At the turn of the 19th century, a few people saw potential in the Imperial Valley region and secured a reliable source of water from the Colorado river. With its year-round growing season and rich alluvial soils deposited over thousands of years of Colorado River flooding, Imperial Valley quickly turned from a barren desert to an agricultural oasis.
Yet the region has its challenges as well. Like any other region in the west, water is a precious commodity that must be used with increasing efficiency. Salinity is also a significant issues. Not only are the soils highly saline (giving the area its nickname of the Salton Sink), but the irrigation water that is the region's lifeline brings with it one ton of salt per acre-foot.
It was this salinity that brought Imperial Valley's farmers together during the late 1940s to establish a research station. Much of the Valley's land was suffering from increasing salinity, and the local growers know that something had to be done. They worked together to raise enough funds to purchase 160 acres of land, which was then leased to the county and USDA for $1 per year for agricultural research.
On November 3, 1951, the Imperial Valley Conservation Research Center opened its doors as a USDA research station. The investment paid off, as the station's research on the use of tile drainage to manage soil salinity brought tens of thousands of acres of farmland back into viable production.
Over the next 60 years, research on salinity management continued, along with studies of irrigation, pest control, disease resistance, and salinity tolerance. The Imperial Star artichoke, developed primarily at the center, was one of the first artichoke cultivars that can be grown from seed. It is considered to be one of the most widely adapted of all artichokes. Irrigation efficiency studies have helped improve drip and sprinkler irrigation methods that can reduce overall water use while maintaining crop yield.
And when the Imperial Irrigation District was facing an infestation of hydrilla that was threatening to choke canals, the center worked closely with IID, USDA, and the California Department of Food & Agriculture to use triploid (sterile) carp to control the fast-growing grass in hundreds of miles of canals in the District.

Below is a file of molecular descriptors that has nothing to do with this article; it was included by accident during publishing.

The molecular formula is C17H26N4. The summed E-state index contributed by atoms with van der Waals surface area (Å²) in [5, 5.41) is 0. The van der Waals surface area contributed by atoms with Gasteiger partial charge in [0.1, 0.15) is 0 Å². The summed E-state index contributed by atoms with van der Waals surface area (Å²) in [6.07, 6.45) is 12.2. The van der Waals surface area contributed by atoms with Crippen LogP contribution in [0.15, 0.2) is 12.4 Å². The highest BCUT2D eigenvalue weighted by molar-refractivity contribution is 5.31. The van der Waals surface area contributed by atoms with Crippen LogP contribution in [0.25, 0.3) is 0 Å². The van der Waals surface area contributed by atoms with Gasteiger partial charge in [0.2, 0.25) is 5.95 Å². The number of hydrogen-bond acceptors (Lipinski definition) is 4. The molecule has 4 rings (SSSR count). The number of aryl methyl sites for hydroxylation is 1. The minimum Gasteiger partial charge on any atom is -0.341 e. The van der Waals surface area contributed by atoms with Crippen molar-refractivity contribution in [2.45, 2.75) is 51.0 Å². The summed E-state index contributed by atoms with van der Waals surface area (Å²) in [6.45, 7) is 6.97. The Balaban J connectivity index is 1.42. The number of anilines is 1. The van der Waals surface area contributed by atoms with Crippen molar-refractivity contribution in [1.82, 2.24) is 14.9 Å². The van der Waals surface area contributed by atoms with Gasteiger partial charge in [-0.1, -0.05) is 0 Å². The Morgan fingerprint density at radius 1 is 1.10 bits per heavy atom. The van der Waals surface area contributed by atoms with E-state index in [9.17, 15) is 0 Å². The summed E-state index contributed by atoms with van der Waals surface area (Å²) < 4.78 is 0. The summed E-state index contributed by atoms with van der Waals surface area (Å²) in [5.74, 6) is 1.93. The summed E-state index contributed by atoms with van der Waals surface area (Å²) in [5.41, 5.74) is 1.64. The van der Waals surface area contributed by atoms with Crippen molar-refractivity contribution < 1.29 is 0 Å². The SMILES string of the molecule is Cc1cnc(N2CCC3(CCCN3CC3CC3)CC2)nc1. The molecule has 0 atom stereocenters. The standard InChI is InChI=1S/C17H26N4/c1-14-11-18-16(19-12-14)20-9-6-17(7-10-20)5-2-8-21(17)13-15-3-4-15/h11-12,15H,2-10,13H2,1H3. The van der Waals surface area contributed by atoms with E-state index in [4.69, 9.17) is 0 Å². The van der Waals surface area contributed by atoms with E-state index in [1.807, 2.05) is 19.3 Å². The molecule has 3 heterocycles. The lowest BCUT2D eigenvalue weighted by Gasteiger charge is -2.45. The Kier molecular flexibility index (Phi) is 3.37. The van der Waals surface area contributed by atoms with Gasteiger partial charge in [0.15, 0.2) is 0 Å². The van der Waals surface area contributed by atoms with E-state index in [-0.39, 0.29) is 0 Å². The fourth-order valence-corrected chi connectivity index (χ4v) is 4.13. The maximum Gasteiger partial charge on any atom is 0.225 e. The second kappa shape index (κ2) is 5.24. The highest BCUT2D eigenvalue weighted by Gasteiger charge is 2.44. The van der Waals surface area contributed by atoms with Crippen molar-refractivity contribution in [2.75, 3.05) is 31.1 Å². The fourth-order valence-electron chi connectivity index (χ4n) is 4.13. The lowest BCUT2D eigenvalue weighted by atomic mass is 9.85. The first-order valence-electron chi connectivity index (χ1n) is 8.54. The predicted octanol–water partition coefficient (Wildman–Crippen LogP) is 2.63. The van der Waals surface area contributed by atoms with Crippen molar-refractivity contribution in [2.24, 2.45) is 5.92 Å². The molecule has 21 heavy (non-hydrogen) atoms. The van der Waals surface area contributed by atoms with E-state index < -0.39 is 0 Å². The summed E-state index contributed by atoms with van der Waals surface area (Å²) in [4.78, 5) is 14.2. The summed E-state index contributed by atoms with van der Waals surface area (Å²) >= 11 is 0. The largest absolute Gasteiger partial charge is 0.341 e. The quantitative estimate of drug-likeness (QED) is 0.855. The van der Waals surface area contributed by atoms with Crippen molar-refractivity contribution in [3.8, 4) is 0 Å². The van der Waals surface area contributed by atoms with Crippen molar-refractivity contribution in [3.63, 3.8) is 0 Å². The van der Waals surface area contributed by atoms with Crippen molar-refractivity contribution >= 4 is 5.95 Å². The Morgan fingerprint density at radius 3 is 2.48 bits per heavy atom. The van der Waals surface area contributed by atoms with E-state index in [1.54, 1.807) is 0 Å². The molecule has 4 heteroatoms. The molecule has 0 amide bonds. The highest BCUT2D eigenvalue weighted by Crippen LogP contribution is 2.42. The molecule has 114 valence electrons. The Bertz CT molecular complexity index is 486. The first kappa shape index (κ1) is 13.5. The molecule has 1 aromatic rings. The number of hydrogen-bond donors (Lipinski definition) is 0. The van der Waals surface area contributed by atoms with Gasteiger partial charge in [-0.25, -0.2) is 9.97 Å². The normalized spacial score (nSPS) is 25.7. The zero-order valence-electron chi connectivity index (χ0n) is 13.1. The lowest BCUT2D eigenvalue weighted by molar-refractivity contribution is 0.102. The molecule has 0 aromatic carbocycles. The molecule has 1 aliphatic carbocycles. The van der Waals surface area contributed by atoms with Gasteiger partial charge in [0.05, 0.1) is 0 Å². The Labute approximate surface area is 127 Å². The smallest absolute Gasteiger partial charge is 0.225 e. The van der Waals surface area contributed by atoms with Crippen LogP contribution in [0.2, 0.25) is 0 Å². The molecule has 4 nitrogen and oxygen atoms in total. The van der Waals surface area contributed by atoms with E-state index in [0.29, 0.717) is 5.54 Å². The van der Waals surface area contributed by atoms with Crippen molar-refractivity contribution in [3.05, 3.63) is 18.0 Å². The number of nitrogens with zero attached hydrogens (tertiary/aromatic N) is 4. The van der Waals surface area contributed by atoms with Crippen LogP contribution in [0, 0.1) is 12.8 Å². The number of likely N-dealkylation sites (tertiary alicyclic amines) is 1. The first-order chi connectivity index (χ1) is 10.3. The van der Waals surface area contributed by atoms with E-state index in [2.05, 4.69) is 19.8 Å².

Yet over the years federal funding dwindled until in 1999, the station was transferred out of the USDA system and into the Imperial Valley Conservation Research Committee, a non-profit organization. Once again, the local agriculture community rallied around the research center and worked to ensure that it continued its important work. The committee of local growers, which had existed in an advisory role, shifted to an operations and management role, making the decision to continue the work of the center by offering plots of land for lease for research purposes.
Under its new structure, the Imperial Valley Conservation Research Center can provide a variety of services, offering land, irrigation and basic cultivation work, full-service project management, or anything in between.
Over the last 60+ years the center has aided not only Imperial County's farmers, but helped the entire nation and beyond meet the challenges faced in agriculture by improving the efficiency of farming in terms of water use, average yield, salinity management, pest control, and much more.
With the ongoing local support that has been the hallmark of the center, the Imperial Valley Conservation Research Center fully expects to still be at the forefront of agricultural research for many decades to come.